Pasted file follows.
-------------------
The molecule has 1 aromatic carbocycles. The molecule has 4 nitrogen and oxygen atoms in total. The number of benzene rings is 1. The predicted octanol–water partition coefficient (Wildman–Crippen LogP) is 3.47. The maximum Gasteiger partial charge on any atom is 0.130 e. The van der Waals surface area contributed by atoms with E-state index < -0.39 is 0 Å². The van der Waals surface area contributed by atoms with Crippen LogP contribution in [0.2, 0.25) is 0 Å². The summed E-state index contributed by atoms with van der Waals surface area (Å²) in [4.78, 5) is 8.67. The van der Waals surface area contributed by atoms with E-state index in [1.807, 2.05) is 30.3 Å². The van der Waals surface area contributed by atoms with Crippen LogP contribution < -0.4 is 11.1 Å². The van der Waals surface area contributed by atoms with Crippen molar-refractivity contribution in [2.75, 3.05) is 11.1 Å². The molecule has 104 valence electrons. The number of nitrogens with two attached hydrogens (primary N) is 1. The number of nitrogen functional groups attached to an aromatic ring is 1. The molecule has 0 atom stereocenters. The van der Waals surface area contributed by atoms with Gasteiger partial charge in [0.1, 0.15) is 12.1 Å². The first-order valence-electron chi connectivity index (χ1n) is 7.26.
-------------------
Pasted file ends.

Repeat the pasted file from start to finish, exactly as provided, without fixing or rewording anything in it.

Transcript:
The molecule has 1 aromatic carbocycles. The molecule has 4 nitrogen and oxygen atoms in total. The number of benzene rings is 1. The predicted octanol–water partition coefficient (Wildman–Crippen LogP) is 3.47. The maximum Gasteiger partial charge on any atom is 0.130 e. The van der Waals surface area contributed by atoms with E-state index < -0.39 is 0 Å². The van der Waals surface area contributed by atoms with Crippen LogP contribution in [0.2, 0.25) is 0 Å². The summed E-state index contributed by atoms with van der Waals surface area (Å²) in [4.78, 5) is 8.67. The van der Waals surface area contributed by atoms with E-state index in [1.807, 2.05) is 30.3 Å². The van der Waals surface area contributed by atoms with Crippen LogP contribution < -0.4 is 11.1 Å². The van der Waals surface area contributed by atoms with Crippen molar-refractivity contribution in [2.75, 3.05) is 11.1 Å². The molecule has 104 valence electrons. The number of nitrogens with two attached hydrogens (primary N) is 1. The number of nitrogen functional groups attached to an aromatic ring is 1. The molecule has 0 atom stereocenters. The van der Waals surface area contributed by atoms with Gasteiger partial charge in [0.1, 0.15) is 12.1 Å². The first-order valence-electron chi connectivity index (χ1n) is 7.26.